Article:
Vaghya Murali Folk Tradition in Western Maharashtra
India has been witness to the dancing girls in the temple who were popularly known as Devdasis. The present study was conducted on the Vaghya Murali Folk Tradition of Maharashtra. Vaghya Murali male and female children are offered to God Khandoba, a local malevolent deity. This study on Vaghya Murali has documented this gradually declining tradition. Tradition has its own peculiar aspects such as practice of devoting children to God, peculiar kinship alliances, family organization as well as has applied significance in terms of understanding social problems associated with this tradition such as exploitation of women, potential health hazards, unstable family units etc. The research was conducted in Jejuri where a temple of God Khandoba is situated. Jejuri is placed in Taluka Purandar, District Pune. The research used an ethnography approach. Data was collected from key informants with the help of in depth interviews which helped in getting first hand information on lives of Vaghya Murali being devoted to God. It also focused on the “temporary” nature of families that they form. In depth interviews were also conducted with the local priests who threw light on the commercialization of this folk tradition and the professional relationship between Vaghya Murali groups and local priests. Focused group interviews were conducted with the groups of Vaghya Murali on the tradition as a whole, their perceptions of Vaghya Murali being the “offered children” to God and problems faced by them. Case examples and observations were helpful in collecting data. NGO activists working on problems faced by Muralis were also interviewed. The results showed the existence of traditionally and legally disapproved relationship between Vaghya and Murali; its impact on Muralis and their children. Muralis are exploited by the religion and suffer from social, economic and legal problems.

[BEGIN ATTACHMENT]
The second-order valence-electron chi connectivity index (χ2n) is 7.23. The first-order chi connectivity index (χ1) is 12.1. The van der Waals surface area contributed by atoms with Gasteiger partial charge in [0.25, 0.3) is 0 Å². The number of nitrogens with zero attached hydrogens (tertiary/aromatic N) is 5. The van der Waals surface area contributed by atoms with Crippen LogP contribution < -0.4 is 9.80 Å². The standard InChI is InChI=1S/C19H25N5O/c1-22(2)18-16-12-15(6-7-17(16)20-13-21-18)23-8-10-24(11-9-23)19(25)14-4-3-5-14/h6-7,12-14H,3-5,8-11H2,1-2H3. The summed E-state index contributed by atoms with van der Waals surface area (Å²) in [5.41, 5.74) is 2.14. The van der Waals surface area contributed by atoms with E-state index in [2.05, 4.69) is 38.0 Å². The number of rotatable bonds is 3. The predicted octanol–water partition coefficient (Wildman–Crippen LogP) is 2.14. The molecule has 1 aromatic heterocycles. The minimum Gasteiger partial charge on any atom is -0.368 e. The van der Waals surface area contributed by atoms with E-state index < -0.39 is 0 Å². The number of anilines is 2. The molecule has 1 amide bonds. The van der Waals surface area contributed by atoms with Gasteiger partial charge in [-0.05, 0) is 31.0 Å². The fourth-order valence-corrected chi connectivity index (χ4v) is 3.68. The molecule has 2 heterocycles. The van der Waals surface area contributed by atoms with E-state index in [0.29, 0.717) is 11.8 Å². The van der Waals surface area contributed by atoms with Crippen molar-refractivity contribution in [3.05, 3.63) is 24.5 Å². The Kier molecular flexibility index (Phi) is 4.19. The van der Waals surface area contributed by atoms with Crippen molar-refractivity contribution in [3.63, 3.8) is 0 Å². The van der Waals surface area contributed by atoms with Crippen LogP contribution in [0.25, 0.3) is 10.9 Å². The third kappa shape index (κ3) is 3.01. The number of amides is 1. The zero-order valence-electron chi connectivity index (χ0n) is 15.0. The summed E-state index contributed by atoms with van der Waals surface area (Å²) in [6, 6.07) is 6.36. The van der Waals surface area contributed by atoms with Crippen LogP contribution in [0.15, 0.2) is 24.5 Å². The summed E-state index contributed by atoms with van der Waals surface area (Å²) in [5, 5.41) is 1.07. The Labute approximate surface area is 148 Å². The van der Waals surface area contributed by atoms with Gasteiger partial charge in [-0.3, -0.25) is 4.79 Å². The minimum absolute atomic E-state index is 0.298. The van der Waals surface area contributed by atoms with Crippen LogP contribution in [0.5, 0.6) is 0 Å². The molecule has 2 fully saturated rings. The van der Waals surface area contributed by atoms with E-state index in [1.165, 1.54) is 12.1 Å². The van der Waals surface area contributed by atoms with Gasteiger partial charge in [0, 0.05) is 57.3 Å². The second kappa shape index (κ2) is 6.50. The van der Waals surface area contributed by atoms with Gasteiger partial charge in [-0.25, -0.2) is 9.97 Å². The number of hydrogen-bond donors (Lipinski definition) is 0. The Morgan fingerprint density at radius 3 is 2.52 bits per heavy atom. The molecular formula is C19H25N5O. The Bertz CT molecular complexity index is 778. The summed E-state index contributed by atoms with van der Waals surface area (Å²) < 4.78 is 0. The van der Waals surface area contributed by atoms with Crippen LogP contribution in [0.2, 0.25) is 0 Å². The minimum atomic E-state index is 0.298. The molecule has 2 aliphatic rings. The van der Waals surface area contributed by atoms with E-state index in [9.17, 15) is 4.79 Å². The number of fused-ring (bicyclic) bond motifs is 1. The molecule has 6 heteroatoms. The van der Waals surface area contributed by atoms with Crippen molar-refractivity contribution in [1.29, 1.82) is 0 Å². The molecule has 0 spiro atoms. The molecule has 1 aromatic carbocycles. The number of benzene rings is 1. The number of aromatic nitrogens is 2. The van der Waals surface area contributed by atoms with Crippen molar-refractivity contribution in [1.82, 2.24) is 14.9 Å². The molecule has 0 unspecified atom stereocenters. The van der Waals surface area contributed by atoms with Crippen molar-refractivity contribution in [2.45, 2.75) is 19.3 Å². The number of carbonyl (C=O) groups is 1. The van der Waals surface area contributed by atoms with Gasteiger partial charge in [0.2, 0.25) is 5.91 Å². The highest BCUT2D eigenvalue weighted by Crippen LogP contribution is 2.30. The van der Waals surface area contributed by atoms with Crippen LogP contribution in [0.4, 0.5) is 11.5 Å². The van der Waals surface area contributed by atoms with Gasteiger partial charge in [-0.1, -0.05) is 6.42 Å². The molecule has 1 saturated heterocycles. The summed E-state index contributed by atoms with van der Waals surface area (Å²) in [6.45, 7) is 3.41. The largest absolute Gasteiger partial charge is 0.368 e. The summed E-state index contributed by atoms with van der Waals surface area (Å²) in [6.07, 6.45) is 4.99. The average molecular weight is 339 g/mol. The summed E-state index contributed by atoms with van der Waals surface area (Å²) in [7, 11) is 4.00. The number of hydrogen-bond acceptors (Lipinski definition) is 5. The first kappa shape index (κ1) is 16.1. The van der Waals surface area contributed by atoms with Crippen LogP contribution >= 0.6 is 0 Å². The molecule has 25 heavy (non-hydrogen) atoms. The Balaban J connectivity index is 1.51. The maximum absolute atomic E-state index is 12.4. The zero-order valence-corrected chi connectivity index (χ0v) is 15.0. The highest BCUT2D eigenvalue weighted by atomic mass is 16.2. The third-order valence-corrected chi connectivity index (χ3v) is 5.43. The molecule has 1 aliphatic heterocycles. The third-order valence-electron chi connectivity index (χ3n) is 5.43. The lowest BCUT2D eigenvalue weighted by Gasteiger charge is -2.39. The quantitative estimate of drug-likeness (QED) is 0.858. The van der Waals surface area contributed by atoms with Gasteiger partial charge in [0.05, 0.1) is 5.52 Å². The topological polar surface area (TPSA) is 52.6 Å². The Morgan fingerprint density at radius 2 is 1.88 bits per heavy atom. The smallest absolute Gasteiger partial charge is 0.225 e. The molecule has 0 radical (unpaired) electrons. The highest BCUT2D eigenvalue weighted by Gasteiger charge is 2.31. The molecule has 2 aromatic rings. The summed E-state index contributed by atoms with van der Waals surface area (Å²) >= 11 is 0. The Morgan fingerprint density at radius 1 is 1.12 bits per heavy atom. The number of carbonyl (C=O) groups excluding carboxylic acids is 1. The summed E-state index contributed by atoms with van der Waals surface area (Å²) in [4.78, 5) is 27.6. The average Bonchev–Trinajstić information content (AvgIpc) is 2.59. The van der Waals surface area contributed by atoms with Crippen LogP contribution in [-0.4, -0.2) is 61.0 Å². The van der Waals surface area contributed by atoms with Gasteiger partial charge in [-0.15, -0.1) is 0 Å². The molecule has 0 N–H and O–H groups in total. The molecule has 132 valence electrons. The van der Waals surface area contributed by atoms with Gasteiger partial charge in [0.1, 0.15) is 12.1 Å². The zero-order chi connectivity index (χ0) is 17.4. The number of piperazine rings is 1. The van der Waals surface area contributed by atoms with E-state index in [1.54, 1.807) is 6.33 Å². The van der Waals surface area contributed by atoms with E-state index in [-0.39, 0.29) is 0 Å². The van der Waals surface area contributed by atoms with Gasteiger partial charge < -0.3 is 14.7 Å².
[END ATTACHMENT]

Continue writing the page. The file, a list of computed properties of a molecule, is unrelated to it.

Keywords: Vaghya, Murali, Folk Tradition, God Khandoba, 'Offered Children', Devotee
Ph. D. Scholar, Department of Human Development and Family Studies